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Entries in Stripes (24)

Sunday
Sep112011

Mini Quilt of the Month, September: Bright Bits

September's Mini Quilt of the Month is our most playful and risky one yet! And not just because it looks so cool and edgy, but because it's sewn in such a breezy, off-the-cuff manner. As I sliced and pieced, I felt like I was painting with fabric because the process is so improvisational and free. With a rotary cutter for a paintbrush, you get to wield your tool with a wild abandon not usually associated with quilting.

Like our June Rainbow Mini Quilt, this piece takes its inspiration from the remarkable formalist painter, Ellsworth Kelly. This time we turned to an ink drawing from 1950 called Study for "La Combe II" (you can see the painting here.) We all loved its disjointed graphic quality and knew it would translate beautifully to a quilt. By first piecing thin strips of colored fabric at  random angles against a white background and then cutting it all up and piecing it back together in a different order, I think we achieved a similarly bold statement.

It takes a bit of courage to start slicing through the fabric at haphazard angles, but once you get going, it's hard to stop. It's amazing how quickly and easily a few strips of colored fabric can create something so beautiful. The bright, crisp mix of Kona and Shot Cottons makes the whole thing seem so alive, just like a great painting!

ps- You can see our whole Mini Quilt of the Month series by clicking here.

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Sunday
Aug212011

Whit's Knits: Sunshine Scarf

I feel a little guilty divulging this information, as if I'm betraying the whole rest of the spectrum, but I have to admit that I have a favorite color... yellow. And not just any yellow, not baby yellow or lemon yellow or mustard yellow, but deep and bright and clear sunshine yellow, the kind of yellow that emits its own light and whistles its own carefree tune.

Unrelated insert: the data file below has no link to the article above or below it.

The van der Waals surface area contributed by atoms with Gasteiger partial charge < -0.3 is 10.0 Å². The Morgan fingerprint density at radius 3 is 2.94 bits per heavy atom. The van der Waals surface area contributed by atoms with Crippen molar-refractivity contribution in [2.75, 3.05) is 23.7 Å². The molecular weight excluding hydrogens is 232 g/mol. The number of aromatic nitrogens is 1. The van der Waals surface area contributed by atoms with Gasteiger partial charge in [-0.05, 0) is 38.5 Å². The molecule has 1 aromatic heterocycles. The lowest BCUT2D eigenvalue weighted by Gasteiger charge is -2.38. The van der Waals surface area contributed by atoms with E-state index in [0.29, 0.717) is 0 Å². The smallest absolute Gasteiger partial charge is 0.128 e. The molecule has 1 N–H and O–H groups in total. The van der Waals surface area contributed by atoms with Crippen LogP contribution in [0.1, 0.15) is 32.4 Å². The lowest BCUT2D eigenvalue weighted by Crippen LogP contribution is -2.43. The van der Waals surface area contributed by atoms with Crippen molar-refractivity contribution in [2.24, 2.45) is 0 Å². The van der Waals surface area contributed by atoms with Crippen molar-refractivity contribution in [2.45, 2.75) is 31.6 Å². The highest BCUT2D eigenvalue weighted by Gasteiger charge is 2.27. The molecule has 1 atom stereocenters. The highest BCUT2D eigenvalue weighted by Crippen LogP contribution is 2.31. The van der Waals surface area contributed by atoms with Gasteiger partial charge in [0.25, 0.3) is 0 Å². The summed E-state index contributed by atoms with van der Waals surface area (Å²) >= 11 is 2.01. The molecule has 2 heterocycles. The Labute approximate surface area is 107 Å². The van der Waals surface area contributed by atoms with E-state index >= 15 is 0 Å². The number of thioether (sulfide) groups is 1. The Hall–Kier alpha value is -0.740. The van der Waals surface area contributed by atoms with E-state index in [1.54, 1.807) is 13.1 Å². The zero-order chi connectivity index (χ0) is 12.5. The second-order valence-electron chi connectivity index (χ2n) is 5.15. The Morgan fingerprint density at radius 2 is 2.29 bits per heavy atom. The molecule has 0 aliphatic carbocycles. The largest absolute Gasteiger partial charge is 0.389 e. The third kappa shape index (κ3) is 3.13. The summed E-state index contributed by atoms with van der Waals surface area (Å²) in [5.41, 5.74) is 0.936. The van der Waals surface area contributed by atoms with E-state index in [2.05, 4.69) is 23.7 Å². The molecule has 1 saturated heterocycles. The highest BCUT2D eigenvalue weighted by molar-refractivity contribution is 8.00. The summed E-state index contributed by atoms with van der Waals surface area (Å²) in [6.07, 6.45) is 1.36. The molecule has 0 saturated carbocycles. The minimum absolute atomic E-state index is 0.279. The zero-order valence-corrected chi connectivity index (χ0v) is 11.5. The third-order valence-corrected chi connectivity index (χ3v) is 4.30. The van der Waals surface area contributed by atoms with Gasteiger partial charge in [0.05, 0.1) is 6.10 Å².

When it comes to this kind of yellow, Alchemy is the master, hands down. Alchemy's yellows are saturated and fresh, like pollen-soaked blossoms. Using them to make a scarf in August feels like the perfect way to bring the heat of summer into the upcoming crisp nights of autumn.

While Madeline Tosh's beautiful Tosh Merino Light serves as the soft, neutral ground, Alchemy's Kozmos provides the entertainment, not only with its splash of intense color, but also with its play of texture: a little fuzzy, a bit shiny, and a lot gorgeous!

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Thursday
Aug112011

Molly's Sketchbook: Adjustable Unisex Apron

I wear aprons all the time, and I'm not kidding when I say "all the time". My typical at-home outfit involves a bandana to keep my hair back and an apron to keep at bay all of the thread and fabric fuzz that follow me everywhere. When friends stop by unexpectedly they are always surprised by my house frau attire, but nobody wants a lint brush for a best friend!